The Core Clerkship in Obstetrics and Gynecology at Stanford is designed as an introduction to the field for medical students. Students spend a total of six weeks rotating through the various specialties in the Department.
Two weeks are spent as part of the labor and delivery team, following laboring and antepartum patients, assisting in deliveries and c-sections and taking night call. During this time, the students spend a few afternoons in the outpatient Obstetrics clinics, where students learn the fundamentals of examination of the pregnant patient, prenatal care and genetic counseling.
Students spend two weeks as part of the Gynecology service. During this time, students assist in the operating room where they see emergency room and in-patient consult patients. A significant portion of this time is also spent in the clinics. The Gynecology clinics at Stanford Medicine introduce the students to both basic and complex gynecologic problems. While at the community clinics, the students can expect to learn the fundamentals of well-woman care, contraceptive counseling and prevention, and management of sexually transmitted diseases. Finally, the students spend two weeks with the Gynecologic Oncology service, during which time the students participate in the care of women diagnosed with gynecologic cancers.
Several advanced clerkships are offered for those students interested in pursuing more training in Obstetrics and Gynecology. These include two to four week rotations in Reproductive Endocrinology and Infertility, Maternal-Fetal Medicine, Gynecologic Oncology and General Gynecology.
Maternal Cardiac Arrest Simulation
Kim Harney, MD, and her team have provided medical students on the OBGYN clerkship with a new capstone simulation case experience that is a joint venture with CISL and the Center for Advanced Pediatric & Perinatal Education (CAPE). As members of a multidisciplinary team, the learners resuscitate a mother in cardiac arrest. With maternal circulation no longer supporting the fetus, rapid delivery of the fetus and advanced neonatal resuscitation are critical and neonatal resuscitation must be accomplished as well. Students work alongside maternity nurses and anesthesia residents to respond to the challenges of the first five minutes to expedite the delivery. In the simulation suite, students have the unique opportunity to perform this cesarean delivery.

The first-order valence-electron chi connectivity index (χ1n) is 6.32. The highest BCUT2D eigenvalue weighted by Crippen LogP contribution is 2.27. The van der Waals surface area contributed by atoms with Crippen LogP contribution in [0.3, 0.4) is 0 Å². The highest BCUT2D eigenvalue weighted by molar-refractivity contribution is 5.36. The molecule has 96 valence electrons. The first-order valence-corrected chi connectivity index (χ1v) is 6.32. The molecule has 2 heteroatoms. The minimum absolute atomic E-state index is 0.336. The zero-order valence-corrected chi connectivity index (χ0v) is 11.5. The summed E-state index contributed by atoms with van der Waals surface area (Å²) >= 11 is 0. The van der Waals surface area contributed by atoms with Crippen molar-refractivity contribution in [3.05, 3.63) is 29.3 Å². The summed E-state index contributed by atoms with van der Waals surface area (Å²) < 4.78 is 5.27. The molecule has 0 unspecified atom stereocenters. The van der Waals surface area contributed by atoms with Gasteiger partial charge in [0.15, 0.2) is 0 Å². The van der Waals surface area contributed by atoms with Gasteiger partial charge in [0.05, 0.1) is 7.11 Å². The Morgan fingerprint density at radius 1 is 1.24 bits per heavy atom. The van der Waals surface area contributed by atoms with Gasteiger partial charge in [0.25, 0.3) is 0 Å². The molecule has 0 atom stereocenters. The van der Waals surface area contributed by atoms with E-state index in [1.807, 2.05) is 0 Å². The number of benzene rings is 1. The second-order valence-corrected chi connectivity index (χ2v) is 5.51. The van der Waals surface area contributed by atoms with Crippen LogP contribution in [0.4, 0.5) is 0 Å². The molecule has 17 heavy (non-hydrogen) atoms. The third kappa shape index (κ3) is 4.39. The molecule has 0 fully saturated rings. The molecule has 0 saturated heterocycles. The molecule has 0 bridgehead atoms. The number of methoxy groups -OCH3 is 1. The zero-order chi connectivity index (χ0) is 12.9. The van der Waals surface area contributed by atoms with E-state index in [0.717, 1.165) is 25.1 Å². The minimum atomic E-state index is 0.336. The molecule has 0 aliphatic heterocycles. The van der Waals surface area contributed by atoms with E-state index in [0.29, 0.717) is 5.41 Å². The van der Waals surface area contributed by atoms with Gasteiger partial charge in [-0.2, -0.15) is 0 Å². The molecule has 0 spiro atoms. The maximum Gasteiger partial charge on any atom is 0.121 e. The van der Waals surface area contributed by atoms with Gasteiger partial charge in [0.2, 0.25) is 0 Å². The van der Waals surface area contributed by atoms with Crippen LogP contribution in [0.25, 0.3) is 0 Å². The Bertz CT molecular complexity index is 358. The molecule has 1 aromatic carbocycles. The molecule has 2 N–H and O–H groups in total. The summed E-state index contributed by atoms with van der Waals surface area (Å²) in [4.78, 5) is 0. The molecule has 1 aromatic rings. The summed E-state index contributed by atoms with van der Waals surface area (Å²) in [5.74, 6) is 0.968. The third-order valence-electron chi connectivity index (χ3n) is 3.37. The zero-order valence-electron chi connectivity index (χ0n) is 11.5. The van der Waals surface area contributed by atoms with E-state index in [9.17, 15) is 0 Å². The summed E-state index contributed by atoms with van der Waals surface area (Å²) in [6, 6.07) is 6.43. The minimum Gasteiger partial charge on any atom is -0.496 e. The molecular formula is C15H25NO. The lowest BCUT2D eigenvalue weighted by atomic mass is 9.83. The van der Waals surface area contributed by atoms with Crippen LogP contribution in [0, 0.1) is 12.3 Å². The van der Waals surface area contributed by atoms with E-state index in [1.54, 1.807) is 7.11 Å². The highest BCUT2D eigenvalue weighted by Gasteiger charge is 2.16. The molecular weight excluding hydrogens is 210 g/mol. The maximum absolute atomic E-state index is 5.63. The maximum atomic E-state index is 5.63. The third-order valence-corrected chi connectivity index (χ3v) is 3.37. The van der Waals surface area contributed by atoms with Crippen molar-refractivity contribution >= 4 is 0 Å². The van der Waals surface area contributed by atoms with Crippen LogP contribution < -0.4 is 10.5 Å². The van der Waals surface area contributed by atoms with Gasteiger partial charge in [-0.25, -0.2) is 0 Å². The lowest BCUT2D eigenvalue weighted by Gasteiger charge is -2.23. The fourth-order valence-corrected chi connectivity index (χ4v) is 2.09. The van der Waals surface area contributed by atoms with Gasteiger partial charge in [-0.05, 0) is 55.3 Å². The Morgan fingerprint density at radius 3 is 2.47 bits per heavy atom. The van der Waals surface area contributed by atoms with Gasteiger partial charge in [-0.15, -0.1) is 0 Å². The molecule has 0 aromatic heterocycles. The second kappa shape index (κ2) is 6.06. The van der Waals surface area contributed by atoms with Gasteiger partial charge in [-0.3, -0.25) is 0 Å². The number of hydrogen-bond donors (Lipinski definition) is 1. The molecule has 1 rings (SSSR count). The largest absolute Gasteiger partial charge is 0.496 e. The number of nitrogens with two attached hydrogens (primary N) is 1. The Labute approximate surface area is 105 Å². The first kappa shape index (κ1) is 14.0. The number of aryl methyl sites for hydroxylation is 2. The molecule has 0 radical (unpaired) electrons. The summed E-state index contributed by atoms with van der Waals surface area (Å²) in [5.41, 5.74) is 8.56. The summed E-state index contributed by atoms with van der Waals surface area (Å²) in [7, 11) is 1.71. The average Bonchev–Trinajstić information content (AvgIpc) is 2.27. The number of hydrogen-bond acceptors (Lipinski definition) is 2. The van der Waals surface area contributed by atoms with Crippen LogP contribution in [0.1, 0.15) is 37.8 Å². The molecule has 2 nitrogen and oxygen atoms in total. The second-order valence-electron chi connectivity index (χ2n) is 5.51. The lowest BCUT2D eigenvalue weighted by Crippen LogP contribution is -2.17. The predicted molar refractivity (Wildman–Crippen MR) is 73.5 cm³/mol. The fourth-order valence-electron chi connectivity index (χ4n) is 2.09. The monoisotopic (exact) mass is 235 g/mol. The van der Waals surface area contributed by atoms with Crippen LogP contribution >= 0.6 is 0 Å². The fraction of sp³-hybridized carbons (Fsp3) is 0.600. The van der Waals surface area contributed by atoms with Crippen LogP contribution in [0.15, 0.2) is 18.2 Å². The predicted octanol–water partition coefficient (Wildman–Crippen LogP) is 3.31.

In this rare but critical event, the patient’s outcome may depend on providers from various disciplines utilizing the American Heart Association (AHA) modifications for Advanced Cardiac Life Support (ACLS) in pregnancy. These recommendations come from the Scientific Statement on Cardiac Arrest in Pregnancy, that was authored in part by several colleagues at Stanford. Following a return of the mother’s spontaneous circulation (ROSC)--which happens in a large proportion of such cases--managing her critical situation will need all available information, including bedside echocardiography, an additional aspect of the training experience. Communication to the medical code team will be more complex than in nonpregnant adults as a large proportion of arrested mothers experience Return of Spontaneous Circulation (ROSC).
Students may not have had any exposure to ACLS prior to this experience; it may be their first introduction to analyzing cardiac rhythms and assessing the various possible causes of PEA/Asystole. They practice positive pressure ventilation and receive feedback on their chest compressions from the electronic patient simulator. This simulation often also provides their first experience working within a multidisciplinary team. They appreciate and comment on the realism of this kind of immersive learning compared to having only students playing these roles. It is a significant logistical challenge to schedule these varied groups of participants: medical students, RNS, MDs (OBGYN, Anes, Neo) at the same time, and to ensure that content experts from several of the disciplines are available to jointly prepare and then debrief this new and challenging scenario. The simulation also requires content experts from several disciplines whose contributions are invaluable to the preparation and debrief of the new scenario.